2 former Tesla employees have filed a lawsuit against the company claiming its mass layoffs violated federal law
- Two former
Teslaemployees have filed a lawsuit against Tesla, claiming its mass layoffs violated federal law.
- In early June, CEO
Elon Musksaid Tesla needed to cut 10% of its staff, per Reuters.
In a lawsuit filed Sunday, two former Tesla employees claim the electric carmaker violated federal law by laying off hundreds of employees on short notice.
On June 2, Tesla CEO Elon Musk sent an internal email to executives saying he had a "super bad feeling" about the economy and saying the company needed to terminate about 10% of its workforce, according to Reuters.
Over the next few days, two workers at Tesla's Gigafactory in Sparks, Nevada, say they were terminated, according to a court document seen by Insider. John Lynch said he was notified of his immediate dismissal on June 10, while Daxton Hartsfield said he was informed on June 15 and terminated on the same day.
Lynch and Hartsfield, who filed the lawsuit, said at least 500 of their coworkers in Nevada lost their jobs at around the same time, the document showed.
The court document showed the plaintiffs stated Tesla's actions violated the Worker Adjustment and Retraining Notification Act, which requires employers to notify workers at least 60 calendar days in advance before shutting down a plant or laying off 50 or more workers at the same site.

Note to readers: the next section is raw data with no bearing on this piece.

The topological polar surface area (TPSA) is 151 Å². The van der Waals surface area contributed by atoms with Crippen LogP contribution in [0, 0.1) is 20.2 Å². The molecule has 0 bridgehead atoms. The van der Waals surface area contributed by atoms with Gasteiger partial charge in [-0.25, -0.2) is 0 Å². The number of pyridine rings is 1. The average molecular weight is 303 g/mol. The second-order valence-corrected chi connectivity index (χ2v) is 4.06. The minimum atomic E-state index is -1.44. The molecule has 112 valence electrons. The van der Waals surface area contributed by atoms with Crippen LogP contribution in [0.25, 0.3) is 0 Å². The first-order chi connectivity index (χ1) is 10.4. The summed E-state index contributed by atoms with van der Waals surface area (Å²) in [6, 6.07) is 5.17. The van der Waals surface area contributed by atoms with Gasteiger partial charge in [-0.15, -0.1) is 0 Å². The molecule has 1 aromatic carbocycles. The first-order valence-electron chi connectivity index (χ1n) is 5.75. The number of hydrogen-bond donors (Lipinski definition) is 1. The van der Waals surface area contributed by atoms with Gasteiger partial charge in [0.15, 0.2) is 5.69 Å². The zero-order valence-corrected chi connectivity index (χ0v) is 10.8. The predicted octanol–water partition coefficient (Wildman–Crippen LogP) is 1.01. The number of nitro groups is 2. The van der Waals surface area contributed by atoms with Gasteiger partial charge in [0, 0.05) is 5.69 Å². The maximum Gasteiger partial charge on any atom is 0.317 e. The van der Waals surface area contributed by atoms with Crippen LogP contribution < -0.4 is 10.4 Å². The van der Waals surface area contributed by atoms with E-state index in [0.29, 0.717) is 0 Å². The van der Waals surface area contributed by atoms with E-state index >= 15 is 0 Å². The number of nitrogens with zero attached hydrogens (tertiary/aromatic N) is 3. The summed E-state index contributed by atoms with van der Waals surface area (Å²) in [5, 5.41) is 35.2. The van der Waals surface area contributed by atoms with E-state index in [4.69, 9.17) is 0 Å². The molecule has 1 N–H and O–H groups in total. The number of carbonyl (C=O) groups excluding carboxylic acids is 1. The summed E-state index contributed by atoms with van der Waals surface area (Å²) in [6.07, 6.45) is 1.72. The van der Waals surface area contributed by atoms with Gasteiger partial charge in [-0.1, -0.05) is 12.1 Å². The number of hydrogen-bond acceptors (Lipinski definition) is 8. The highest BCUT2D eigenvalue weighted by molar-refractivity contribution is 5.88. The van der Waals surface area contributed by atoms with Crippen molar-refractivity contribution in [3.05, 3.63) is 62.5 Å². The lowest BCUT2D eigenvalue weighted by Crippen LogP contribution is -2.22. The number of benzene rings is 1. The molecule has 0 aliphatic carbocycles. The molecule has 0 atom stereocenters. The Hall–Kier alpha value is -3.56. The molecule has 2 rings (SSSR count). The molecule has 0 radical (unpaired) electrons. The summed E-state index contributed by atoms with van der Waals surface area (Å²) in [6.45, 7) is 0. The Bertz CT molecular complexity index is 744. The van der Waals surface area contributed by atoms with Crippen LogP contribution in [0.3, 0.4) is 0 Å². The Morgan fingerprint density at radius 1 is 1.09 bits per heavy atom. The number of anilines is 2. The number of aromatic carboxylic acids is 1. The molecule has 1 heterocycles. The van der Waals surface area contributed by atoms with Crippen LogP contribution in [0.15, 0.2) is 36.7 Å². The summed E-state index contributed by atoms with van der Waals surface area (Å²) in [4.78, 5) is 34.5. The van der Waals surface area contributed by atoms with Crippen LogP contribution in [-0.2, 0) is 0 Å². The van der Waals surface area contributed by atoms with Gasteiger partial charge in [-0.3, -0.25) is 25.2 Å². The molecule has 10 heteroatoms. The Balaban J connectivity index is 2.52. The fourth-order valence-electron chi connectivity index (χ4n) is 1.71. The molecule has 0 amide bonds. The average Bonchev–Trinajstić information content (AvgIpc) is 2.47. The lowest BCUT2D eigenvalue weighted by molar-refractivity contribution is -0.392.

"Tesla has simply notified the employees that their terminations would be effective immediately. Tesla has also failed to provide a statement of the basis for reducing the notification period to zero days advance notice," the court document said.
Lynch and Hartsfield are looking to claim 60 days' worth of pay and benefits. They are also seeking class action status for the lawsuit for those who were terminated in May and June without sufficient notice.
"It's pretty shocking that Tesla would just blatantly violate federal labor law by laying off so many workers without providing the required notice," Shannon Liss-Riordan, a Boston-based lawyer representing the workers, told Reuters on Monday.
Tesla employed about 100,000 people globally at the end of 2021, according to a Securities and Exchange Commission filing.
Others have also claimed that they were fired on short notice
Others who claim to be former Tesla workers also have spoken up about being laid off on soon after Musk's internal email about firing 10% of Tesla's workforce.
A LinkedIn user based in Austin whose profile says he was a Tesla recruiter shared that the company recently fired him. A San Francisco user who claims he was a software engineer said he was laid off by Tesla four days ago. Christopher Bousigues, Tesla's Singapore country manager, said in a post last week that he was terminated. Bousigues declined Insider's request for comment.
Liss-Riordan and Tesla did not immediately respond to Insider's request for comment sent outside of regular working hours.
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